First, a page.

The tenant brought proceedings before the District Court, arguing the transaction triggered the RoFR and therefore the warehouses should have been offered for purchase directly to the tenant (as opposed to an offer of shares of the ultimate holding company).

 Verdict

The District Court of Rotterdam ruled that the RoFR was not triggered and there was no obligation to offer the properties directly or indirectly via shares to the tenant. It substantiated its verdict as follows:

The RoFR is unclear and should be interpreted in accordance with the general rules under applicable Dutch law regarding interpretation. It is well-established case law in the Netherlands that, as a principle, the wording of an agreement is the starting point to interpret an agreement and any provision therein, but ultimately the parties’ intent is decisive (the so called Haviltex doctrine). However, the court ruled that a more literal interpretation of the RoFR should be applied in this case in light of:

  • the capacity of the parties (being commercial parties);
  • the fact that the parties hired professional advisors to negotiate and draft the lease agreement; and
  • the fact that the current landlord is a different party than the initial landlord. Hence, the current landlord could not have been aware of the initial landlord’s intent.

The court ruled that the RoFR only applies in case of a direct sale by the Propcos, meaning only in case of a change of identity of the landlord. According to the court, any transaction entered by another (related) party is irrelevant. If the parties intended for the RoFR to cover any other transaction, such as the sale of the shares of the (ultimate) holding company, they should have made this explicitly clear in the lease. The change of the (ultimate) owner is legally and factually different than the sale of the properties by the Propcos.

The court also found it plausible that the parties intended to exclude the disputed transaction from the RoFR; otherwise, the RoFR could very well have lowered the value of the real estate portfolio. Moreover, neither the Investor nor the Propcos have taken any actions that might frustrate the tenant’s rights, according to the court. Therefore, the court dismissed all claims by the tenant.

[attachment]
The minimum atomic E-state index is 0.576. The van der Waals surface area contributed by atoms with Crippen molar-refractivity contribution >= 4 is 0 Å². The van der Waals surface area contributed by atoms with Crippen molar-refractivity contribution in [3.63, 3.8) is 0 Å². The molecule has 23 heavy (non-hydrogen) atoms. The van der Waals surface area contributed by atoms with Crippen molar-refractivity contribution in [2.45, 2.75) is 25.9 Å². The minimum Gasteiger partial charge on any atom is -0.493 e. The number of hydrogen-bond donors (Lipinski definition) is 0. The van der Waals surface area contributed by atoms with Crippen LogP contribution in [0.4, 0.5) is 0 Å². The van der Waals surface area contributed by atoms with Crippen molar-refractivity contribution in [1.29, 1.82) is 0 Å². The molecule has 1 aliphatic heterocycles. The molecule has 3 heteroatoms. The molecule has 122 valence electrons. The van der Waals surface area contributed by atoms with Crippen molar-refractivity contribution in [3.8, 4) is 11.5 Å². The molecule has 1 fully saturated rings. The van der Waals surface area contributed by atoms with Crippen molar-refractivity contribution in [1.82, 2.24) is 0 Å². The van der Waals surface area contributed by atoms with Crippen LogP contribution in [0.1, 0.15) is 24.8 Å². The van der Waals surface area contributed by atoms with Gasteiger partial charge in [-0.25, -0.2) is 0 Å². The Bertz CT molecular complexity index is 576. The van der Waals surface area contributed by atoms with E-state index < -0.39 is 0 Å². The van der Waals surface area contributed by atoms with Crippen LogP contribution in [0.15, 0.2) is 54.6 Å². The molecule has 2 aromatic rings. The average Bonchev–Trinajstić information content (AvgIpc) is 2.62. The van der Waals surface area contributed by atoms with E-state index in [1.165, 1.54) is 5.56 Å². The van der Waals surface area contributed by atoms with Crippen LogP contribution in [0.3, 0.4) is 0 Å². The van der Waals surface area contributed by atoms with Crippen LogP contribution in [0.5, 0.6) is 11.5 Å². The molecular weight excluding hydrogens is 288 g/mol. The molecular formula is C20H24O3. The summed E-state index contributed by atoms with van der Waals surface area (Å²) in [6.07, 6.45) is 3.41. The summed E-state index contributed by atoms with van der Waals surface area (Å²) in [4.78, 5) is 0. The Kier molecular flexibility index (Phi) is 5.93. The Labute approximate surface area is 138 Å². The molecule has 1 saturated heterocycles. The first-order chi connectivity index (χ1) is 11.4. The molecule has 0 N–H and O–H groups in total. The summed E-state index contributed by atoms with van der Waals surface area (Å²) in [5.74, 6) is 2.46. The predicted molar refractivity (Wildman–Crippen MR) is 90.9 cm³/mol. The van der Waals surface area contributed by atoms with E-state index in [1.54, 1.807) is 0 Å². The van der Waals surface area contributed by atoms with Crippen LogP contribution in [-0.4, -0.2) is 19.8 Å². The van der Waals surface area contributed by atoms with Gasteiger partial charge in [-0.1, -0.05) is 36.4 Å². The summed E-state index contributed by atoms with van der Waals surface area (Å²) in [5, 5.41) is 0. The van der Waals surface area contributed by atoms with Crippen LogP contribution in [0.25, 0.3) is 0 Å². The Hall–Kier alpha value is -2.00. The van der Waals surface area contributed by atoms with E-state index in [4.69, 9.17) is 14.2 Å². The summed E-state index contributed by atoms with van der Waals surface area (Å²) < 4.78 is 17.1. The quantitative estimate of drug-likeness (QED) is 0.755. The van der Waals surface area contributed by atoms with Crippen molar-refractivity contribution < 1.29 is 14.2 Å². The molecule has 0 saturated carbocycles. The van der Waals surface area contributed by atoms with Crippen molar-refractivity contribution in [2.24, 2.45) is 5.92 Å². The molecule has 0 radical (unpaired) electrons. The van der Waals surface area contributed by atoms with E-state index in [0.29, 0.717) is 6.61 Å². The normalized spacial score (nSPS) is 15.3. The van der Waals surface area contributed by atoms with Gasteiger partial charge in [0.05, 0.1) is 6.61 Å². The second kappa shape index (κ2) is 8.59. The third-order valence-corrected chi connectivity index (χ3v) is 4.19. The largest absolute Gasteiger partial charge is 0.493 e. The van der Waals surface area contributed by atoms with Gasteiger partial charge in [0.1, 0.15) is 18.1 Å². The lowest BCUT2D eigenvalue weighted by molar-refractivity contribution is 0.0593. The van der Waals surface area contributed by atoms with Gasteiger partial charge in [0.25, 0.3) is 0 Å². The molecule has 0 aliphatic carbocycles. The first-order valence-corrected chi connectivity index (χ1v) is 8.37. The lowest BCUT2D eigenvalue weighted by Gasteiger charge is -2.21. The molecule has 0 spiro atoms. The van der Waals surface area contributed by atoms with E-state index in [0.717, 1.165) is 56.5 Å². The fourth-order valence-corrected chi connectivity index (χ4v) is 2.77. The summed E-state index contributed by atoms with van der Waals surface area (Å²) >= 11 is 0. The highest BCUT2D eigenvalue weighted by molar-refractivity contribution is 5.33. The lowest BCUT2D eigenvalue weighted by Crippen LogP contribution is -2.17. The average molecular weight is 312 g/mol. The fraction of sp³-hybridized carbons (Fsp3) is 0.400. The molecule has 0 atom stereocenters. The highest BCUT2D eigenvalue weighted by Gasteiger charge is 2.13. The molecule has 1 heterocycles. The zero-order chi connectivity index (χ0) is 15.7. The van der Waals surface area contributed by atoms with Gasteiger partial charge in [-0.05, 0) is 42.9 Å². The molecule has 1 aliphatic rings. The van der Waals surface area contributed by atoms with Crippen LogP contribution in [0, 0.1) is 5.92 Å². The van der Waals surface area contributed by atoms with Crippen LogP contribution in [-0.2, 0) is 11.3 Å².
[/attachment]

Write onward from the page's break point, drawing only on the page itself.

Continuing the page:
Conclusion

If an RoFR is intended to extend to an indirect sale of a leased property, this should be explicitly stated. To effect such RoFR, the (ultimate) shareholder of the landlord should assume the obligations under the RoFR, for example by way of co-signing the lease agreement.

Hogere royaltyvergoeding filmmakers op grond van Bestseller bepaling in Auteurswet

Posted in Intellectual Property Litigation

Op 27 juli 2018 heeft de Geschillencommissie Auteurscontractenrecht (“Geschillencommissie”) voor het eerst een uitspraak gedaan over de bestseller bepaling. Op grond van deze bepaling in de Auteurswet hebben makers, zoals de schrijver van een film of boek, een regisseur, acteur, journalist of een ontwerper, recht op een hogere vergoeding indien de oorspronkelijk overeengekomen vergoeding niet in verhouding staat tot de opbrengst door de exploitatie van het werk.

De makers van de film ‘Soof 2’, zijnde de schrijfster en regisseuse van de film, dienden vorig jaar een klacht in bij de Geschillencommissie. De schrijfster en regisseuse zijn van mening dat de film Soof 2 als bestseller moet worden aangemerkt en dat zij hierdoor recht hebben op een hogere royaltyvergoeding. Een royaltyvergoeding is een vergoeding die wordt betaald voor het gebruik van andermans intellectueel eigendomsrecht. In dit geval gaat het om het gebruik van het auteursrecht van de schrijfster en de regisseuse van de film. De film Soof 2 was een groot succes in de Nederlandse bioscopen en trok veel meer bezoekers dan verwacht. De film bracht in totaal ruim 8 miljoen euro op.

Op basis van de overeenkomst met de producenten van de film hebben de schrijfster en regisseuse recht op een royaltyvergoeding van respectievelijk 5 en 7 procent. De schrijfster en regisseuse vinden dit percentage onevenredig in verhouding tot de opbrengst van de film Soof 2. Ook vinden zij dat dit percentage niet in verhouding staat tot de royaltyvergoeding van 50% die de producenten van de film op basis van de overeenkomst ontvingen. De schrijfster en regisseuse betogen dat zij op een eerlijke manier mee moeten delen in de opbrengst van de succesfilm.

Per 1 juli 2015 is de Nederlandse Auteurswet aangepast en het Auteurscontractenrecht in werking getreden. De Auteurswet kent sindsdien een zogenaamde “Bestseller” bepaling. Deze is terug te vinden in artikel 25d Auteurswet.

Uitspraak

De Geschillencommissie overwoog dat de schrijfster en regisseuse in zekere mate afhankelijk zijn van de producenten omdat deze afspraken maken met distributeurs van de film. Aangezien de film Soof 2 zeer succesvol was oordeelt de Geschillencommissie dat de royaltyvergoedingen die de schrijfster en regisseuse hebben ontvangen te laag zijn ten opzichte van de opbrengsten die de film heeft gegenereerd. De commissie oordeelt dat de producenten de royaltyvergoeding van de schrijfster en de regisseuse met 5% moeten verhogen naar respectievelijk 10 en 12 procent.